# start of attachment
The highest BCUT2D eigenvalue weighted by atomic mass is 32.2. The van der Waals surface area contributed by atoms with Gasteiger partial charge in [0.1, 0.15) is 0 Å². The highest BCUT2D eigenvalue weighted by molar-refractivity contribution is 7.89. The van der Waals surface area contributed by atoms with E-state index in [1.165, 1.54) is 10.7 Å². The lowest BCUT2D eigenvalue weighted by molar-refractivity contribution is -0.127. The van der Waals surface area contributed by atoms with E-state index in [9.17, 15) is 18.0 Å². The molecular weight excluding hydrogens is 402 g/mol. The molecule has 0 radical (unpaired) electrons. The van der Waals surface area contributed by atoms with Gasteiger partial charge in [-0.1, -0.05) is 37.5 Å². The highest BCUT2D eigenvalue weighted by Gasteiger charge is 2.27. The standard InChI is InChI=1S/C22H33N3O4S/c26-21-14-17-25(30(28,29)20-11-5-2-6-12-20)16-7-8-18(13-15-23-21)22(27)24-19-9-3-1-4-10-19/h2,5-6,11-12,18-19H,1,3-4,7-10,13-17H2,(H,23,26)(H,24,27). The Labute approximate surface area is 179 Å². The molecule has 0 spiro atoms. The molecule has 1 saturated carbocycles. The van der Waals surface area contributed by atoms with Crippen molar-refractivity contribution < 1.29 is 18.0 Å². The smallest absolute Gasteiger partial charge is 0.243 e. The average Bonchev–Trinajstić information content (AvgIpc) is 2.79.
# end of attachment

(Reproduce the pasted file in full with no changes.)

The highest BCUT2D eigenvalue weighted by atomic mass is 32.2. The van der Waals surface area contributed by atoms with Gasteiger partial charge in [0.1, 0.15) is 0 Å². The highest BCUT2D eigenvalue weighted by molar-refractivity contribution is 7.89. The van der Waals surface area contributed by atoms with E-state index in [1.165, 1.54) is 10.7 Å². The lowest BCUT2D eigenvalue weighted by molar-refractivity contribution is -0.127. The van der Waals surface area contributed by atoms with E-state index in [9.17, 15) is 18.0 Å². The molecular weight excluding hydrogens is 402 g/mol. The molecule has 0 radical (unpaired) electrons. The van der Waals surface area contributed by atoms with Gasteiger partial charge in [-0.1, -0.05) is 37.5 Å². The highest BCUT2D eigenvalue weighted by Gasteiger charge is 2.27. The standard InChI is InChI=1S/C22H33N3O4S/c26-21-14-17-25(30(28,29)20-11-5-2-6-12-20)16-7-8-18(13-15-23-21)22(27)24-19-9-3-1-4-10-19/h2,5-6,11-12,18-19H,1,3-4,7-10,13-17H2,(H,23,26)(H,24,27). The Labute approximate surface area is 179 Å². The molecule has 0 spiro atoms. The molecule has 1 saturated carbocycles. The van der Waals surface area contributed by atoms with Crippen molar-refractivity contribution < 1.29 is 18.0 Å². The smallest absolute Gasteiger partial charge is 0.243 e. The average Bonchev–Trinajstić information content (AvgIpc) is 2.79.